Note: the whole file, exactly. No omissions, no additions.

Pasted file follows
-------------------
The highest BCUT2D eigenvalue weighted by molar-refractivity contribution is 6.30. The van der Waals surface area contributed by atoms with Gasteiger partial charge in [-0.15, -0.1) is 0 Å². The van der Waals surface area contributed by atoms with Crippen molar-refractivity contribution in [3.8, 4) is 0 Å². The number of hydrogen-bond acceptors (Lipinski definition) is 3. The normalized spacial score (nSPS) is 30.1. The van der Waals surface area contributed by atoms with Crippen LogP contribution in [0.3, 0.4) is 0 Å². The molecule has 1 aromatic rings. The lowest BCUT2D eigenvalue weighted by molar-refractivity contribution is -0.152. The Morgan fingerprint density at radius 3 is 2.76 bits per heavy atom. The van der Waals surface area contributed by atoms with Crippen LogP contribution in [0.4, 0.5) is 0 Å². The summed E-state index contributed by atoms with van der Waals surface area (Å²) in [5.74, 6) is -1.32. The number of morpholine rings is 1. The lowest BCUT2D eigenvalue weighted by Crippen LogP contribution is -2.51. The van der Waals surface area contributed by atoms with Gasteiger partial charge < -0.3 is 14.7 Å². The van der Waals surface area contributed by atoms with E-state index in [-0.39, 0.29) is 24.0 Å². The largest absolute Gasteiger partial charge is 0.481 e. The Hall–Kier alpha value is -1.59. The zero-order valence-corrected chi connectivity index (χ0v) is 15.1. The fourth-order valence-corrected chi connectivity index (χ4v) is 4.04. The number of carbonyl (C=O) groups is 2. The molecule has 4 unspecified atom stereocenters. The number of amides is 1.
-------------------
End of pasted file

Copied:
The highest BCUT2D eigenvalue weighted by molar-refractivity contribution is 6.30. The van der Waals surface area contributed by atoms with Gasteiger partial charge in [-0.15, -0.1) is 0 Å². The van der Waals surface area contributed by atoms with Crippen molar-refractivity contribution in [3.8, 4) is 0 Å². The number of hydrogen-bond acceptors (Lipinski definition) is 3. The normalized spacial score (nSPS) is 30.1. The van der Waals surface area contributed by atoms with Crippen LogP contribution in [0.3, 0.4) is 0 Å². The molecule has 1 aromatic rings. The lowest BCUT2D eigenvalue weighted by molar-refractivity contribution is -0.152. The Morgan fingerprint density at radius 3 is 2.76 bits per heavy atom. The van der Waals surface area contributed by atoms with Crippen LogP contribution in [0.4, 0.5) is 0 Å². The summed E-state index contributed by atoms with van der Waals surface area (Å²) in [5.74, 6) is -1.32. The number of morpholine rings is 1. The lowest BCUT2D eigenvalue weighted by Crippen LogP contribution is -2.51. The van der Waals surface area contributed by atoms with Gasteiger partial charge < -0.3 is 14.7 Å². The van der Waals surface area contributed by atoms with E-state index in [-0.39, 0.29) is 24.0 Å². The largest absolute Gasteiger partial charge is 0.481 e. The Hall–Kier alpha value is -1.59. The zero-order valence-corrected chi connectivity index (χ0v) is 15.1. The fourth-order valence-corrected chi connectivity index (χ4v) is 4.04. The number of carbonyl (C=O) groups is 2. The molecule has 4 unspecified atom stereocenters. The number of amides is 1.